In re Her Majesty the Queen in Right of Canada

|The Volokh Conspiracy |

That's the official name of this Ninth Circuit decision handed down Tuesday. The fact pattern is unusual, too:

Defendant Nathan Stoliar was convicted and sentenced on April 9, 2015, … [on various charges] based on fraudulent schemes involving the false generation of renewable fuel credits under United States law, false representations regarding the type of fuel being sold, and the export of biodiesel without retiring or purchasing renewable energy credits adequate to cover the exported amount as required under United States law.

On February 18, 2015, counsel for Canada's Department of Justice filed a letter in the district court, asserting that Canada was a victim of Stoliar's crimes, and seeking a share in restitution. On April 2, 2015, petitioner Her Majesty the Queen in Right of Canada ("Canada") filed in the district court a petition for an order of restitution from Stoliar in the amount of 1,233,065.32 CAD….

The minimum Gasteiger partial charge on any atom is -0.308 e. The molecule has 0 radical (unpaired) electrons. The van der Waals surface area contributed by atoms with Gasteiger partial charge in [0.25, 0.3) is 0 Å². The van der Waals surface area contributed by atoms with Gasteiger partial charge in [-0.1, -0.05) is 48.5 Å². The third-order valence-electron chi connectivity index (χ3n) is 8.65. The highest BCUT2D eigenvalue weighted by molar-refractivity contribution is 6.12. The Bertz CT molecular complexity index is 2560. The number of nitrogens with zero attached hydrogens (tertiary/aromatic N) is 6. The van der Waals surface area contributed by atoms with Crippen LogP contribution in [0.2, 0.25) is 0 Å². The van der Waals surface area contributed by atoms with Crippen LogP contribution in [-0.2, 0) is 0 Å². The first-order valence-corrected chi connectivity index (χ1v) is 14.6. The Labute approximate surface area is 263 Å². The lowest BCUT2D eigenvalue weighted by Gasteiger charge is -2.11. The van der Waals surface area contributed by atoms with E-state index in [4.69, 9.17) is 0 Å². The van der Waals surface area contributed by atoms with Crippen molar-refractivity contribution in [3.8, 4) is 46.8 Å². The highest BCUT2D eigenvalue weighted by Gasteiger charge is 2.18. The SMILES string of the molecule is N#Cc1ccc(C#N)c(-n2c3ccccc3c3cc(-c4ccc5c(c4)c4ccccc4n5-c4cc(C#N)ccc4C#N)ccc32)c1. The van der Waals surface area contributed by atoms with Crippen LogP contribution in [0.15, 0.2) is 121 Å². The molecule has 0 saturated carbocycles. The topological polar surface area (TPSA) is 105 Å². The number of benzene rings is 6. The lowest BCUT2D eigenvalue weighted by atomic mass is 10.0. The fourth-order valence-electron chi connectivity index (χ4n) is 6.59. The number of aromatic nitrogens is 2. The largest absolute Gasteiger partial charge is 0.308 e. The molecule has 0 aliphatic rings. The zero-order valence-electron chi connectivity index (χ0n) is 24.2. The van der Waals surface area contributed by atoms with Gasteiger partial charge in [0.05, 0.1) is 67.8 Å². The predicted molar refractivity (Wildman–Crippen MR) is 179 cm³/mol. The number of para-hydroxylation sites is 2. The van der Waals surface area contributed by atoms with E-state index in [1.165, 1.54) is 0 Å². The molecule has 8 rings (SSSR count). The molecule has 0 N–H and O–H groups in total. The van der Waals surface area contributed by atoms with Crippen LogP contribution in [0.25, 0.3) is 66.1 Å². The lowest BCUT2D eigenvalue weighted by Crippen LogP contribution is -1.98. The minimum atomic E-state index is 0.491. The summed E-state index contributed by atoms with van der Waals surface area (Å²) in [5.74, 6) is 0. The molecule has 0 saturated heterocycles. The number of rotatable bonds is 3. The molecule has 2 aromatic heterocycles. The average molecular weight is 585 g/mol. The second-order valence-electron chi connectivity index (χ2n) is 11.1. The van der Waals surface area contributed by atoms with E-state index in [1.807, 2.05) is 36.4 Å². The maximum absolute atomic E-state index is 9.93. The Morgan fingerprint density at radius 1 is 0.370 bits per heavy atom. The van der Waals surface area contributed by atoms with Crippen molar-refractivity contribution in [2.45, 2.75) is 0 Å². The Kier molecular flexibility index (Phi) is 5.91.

But the Queen did not emerge victorious, whether or not she remains happy and glorious:

The fraud against Canada had certain aspects in common with the scheme to which Stoliar pled guilty. Primarily, both appear to have been built upon the same central falsity: defendants' misrepresentations regarding the quantity of biofuel that was produced by City Farm.

The schemes, however, were different…. It appears that the RIN fraud in the United States and the biofuel subsidy fraud in Canada proceeded on parallel tracks. But they were not causally linked. The record does not reflect that either country considered the other's renewable energy program in calculating its own incentives. The schemes were accomplished by different means, had different victims, and took place primarily in different countries. They were linked too tangentially to be part of the same "scheme, conspiracy, or pattern of criminal activity." 18 U.S.C. § 3663A(a)(2).

The questions of whether Canada decided not to prosecute Stoliar in reliance on the prospect of restitution in this action, or whether Canada's ability to prosecute Stoliar was impaired by this action, were not raised by either party, and therefore are not before us.

We asked the parties to address whether petitioner, a foreign sovereign, is a "person" who may be a "crime victim" under [the federal crime victims' rights statute]. This appears to be an open question in this circuit, but we need not reach it here in light of the disposition above.

Thanks to How Appealing for the pointer.